Leading craft bakers and professional educators from the bread industry convened March 5-7 in Las Vegas for the first International Artisan Bakery Expo to spread the word about the power of bread, as well as pizza.

For those who may be intimidated by complicated techniques, Pierre Zimmermann, Master Baker and owner of La Fournette in Chicago, demonstrated a convenient and simple method of producing artisan breads that your customers can watch you bake and enjoy inside your cafe with ease.

“We make fougasse every day in Chicago,” he said during a demo at the Lesaffre Corp. booth. “It’s a bread that bakes very quickly and doesn’t require years of shaping experience like a baguette.”

Fougasse is the French version of focaccia and is distinguished by diagonal cuts in the middle, which resemble a wheat stalk. This bread can be flavored with sundried tomatoes and thyme, or any other spices your customers might enjoy.

During the baking process, Zimmermann recommends, you want a good amount of steam to maximize oven spring.

Using innovative ingredients like Sensation sensory enhancer (with the taste of semolina crackers) from Lesaffre, you can bring a natural nutty flavor to breads such as a twisted baguette, another bread that Zimmermann demonstrated.

“It is easy to shape. You can twist it and bake it right away,” he said. “It is helpful to be in front of your customers when you make these breads because it gives them an interesting show.”

Expanding the horizons of craft baking

Held in conjunction with the annual International Pizza Expo, founded in 1985, the IABE featured dozens of bakery exhibitors, including King Arthur Flour and Central Milling, that showcased the enticing combination of premium bread and pizza flours for a wide range of applications.

Exhibitors such as AB Mauri (Burgen premium bread mixes), Abel & Schafer (new Massa Madre Ferment), ADM (new organic flour), Ardent Mills (whole grains and multigrain breads), Bay State Milling (BeneGrain sprouted grains and flours), Corbion (clean label solutions) and General Mills Convenience & Foodservice (artisan bread flours) presented innovative products for bakers of all types.

IABE featured dozens of bakery exhibitors.

Ancient grains like quinoa, sorghum and teff are in big demand, and bakers are seeking professional techniques to take full advantage of this trend. In working with ancient grains, presenter Ciril Hitz, owner of Breadhitz Inc., recommends the importance of cold fermentation to gain more strength in your doughs.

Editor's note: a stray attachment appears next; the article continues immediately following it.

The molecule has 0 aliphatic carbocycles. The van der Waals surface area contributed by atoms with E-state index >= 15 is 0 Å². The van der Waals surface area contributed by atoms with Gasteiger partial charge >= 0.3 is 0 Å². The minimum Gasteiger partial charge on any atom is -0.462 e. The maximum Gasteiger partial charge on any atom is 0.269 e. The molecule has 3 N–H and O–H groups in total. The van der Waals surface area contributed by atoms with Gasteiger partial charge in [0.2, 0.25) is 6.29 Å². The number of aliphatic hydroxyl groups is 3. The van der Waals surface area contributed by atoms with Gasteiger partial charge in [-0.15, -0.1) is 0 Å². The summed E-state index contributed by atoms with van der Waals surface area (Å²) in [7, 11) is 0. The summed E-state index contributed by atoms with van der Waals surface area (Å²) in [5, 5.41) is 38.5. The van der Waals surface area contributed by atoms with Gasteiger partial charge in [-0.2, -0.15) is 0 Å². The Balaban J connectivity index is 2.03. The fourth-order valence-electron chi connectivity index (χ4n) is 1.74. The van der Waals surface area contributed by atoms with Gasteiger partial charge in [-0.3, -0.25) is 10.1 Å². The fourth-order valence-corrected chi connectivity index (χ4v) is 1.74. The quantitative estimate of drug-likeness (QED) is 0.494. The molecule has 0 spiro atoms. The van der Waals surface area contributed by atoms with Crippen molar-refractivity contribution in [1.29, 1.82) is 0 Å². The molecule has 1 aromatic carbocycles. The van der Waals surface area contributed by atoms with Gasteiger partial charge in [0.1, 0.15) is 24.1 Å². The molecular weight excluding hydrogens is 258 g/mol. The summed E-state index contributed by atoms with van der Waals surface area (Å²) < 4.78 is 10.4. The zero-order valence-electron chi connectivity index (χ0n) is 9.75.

“It depends on where you live, but if you live in a super hot environment, freezing grains can be great,” he suggests. “Chill your grains so they are super cold.”

Sprouted grain power bars are another creative solution, presented during the IABE by Richard Miscovich, associate professor at Johnson & Wales University in Providence, Rhode Island. Start with grains like spelt or Kamut and cover with an inch or two of water for 24 to 36 hours. To rinse, you can use a colander or thin mesh sieve.

“Temperature will affect the rate of sprouting, as well as how often you rinse,” Miscovich says. The enzymatic activity converts starch to sugar and unlocks a lot of vitamins. It’s important to recognize that the process of sprouting grains also deactivates phytic acid, which will bind up with valuable minerals like zinc inside the digestive system, making the minerals no longer bio-available. “I find that intriguing.”

To make sprouted grain power bars, simply add binding agents and flavorful ingredients like dried fruit and bake. Depending on how crisp you prefer to bake them, the power bars can last for weeks or even months.

Classic kouign amann

Featuring a 50% butter/dough ratio, the classic French kouign amann is becoming one of the most popular viennoiserie baked goods in the United States. Peter Yuen, an international baking and pastry consultant, demonstrated how to make kouign amann during the IABE, mentioning the importance of salted butter and sugar as key ingredients.

“The caramelization of the product gives you distinctive flavors,” he explains. “You have to think about how to create the best flavor possible.”

The choice of sugar, for instance, must be considered because of the desired flavor you are seeking, and the fact that different sugars have different melting points. Yuen mentioned pure cane sugar, light brown sugar or coconut sugar as good options. You also can add orange zest to the sugar to bring out a refreshing citrus flavor. For other variations, Yuen suggests using 10% raspberry powder to premix with your salted butter to create a flavor profile that will stand out, as well as helping make a colorful, eye-appealing product.